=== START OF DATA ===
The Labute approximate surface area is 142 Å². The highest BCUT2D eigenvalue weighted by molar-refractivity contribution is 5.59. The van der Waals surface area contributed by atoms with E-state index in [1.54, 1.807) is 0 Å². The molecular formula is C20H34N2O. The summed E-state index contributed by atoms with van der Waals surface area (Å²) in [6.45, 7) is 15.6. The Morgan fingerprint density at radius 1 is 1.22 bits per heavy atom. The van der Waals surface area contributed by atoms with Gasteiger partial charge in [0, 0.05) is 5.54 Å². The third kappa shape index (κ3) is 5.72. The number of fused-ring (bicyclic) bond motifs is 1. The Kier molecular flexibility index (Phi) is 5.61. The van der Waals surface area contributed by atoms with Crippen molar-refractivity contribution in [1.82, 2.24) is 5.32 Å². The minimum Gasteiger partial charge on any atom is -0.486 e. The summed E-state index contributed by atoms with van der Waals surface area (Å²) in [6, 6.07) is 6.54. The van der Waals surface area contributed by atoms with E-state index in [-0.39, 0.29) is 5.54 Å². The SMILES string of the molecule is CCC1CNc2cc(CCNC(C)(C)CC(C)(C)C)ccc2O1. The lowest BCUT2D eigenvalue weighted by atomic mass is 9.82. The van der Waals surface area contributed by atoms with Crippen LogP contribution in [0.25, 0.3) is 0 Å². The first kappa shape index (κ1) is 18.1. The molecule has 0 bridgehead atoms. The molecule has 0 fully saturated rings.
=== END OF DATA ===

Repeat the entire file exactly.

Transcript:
The Labute approximate surface area is 142 Å². The highest BCUT2D eigenvalue weighted by molar-refractivity contribution is 5.59. The van der Waals surface area contributed by atoms with E-state index in [1.54, 1.807) is 0 Å². The molecular formula is C20H34N2O. The summed E-state index contributed by atoms with van der Waals surface area (Å²) in [6.45, 7) is 15.6. The Morgan fingerprint density at radius 1 is 1.22 bits per heavy atom. The van der Waals surface area contributed by atoms with Gasteiger partial charge in [0, 0.05) is 5.54 Å². The third kappa shape index (κ3) is 5.72. The number of fused-ring (bicyclic) bond motifs is 1. The Kier molecular flexibility index (Phi) is 5.61. The van der Waals surface area contributed by atoms with Crippen molar-refractivity contribution in [1.82, 2.24) is 5.32 Å². The minimum Gasteiger partial charge on any atom is -0.486 e. The summed E-state index contributed by atoms with van der Waals surface area (Å²) in [6, 6.07) is 6.54. The van der Waals surface area contributed by atoms with E-state index in [-0.39, 0.29) is 5.54 Å². The SMILES string of the molecule is CCC1CNc2cc(CCNC(C)(C)CC(C)(C)C)ccc2O1. The lowest BCUT2D eigenvalue weighted by atomic mass is 9.82. The van der Waals surface area contributed by atoms with Crippen LogP contribution in [0.25, 0.3) is 0 Å². The first kappa shape index (κ1) is 18.1. The molecule has 0 bridgehead atoms. The molecule has 0 fully saturated rings.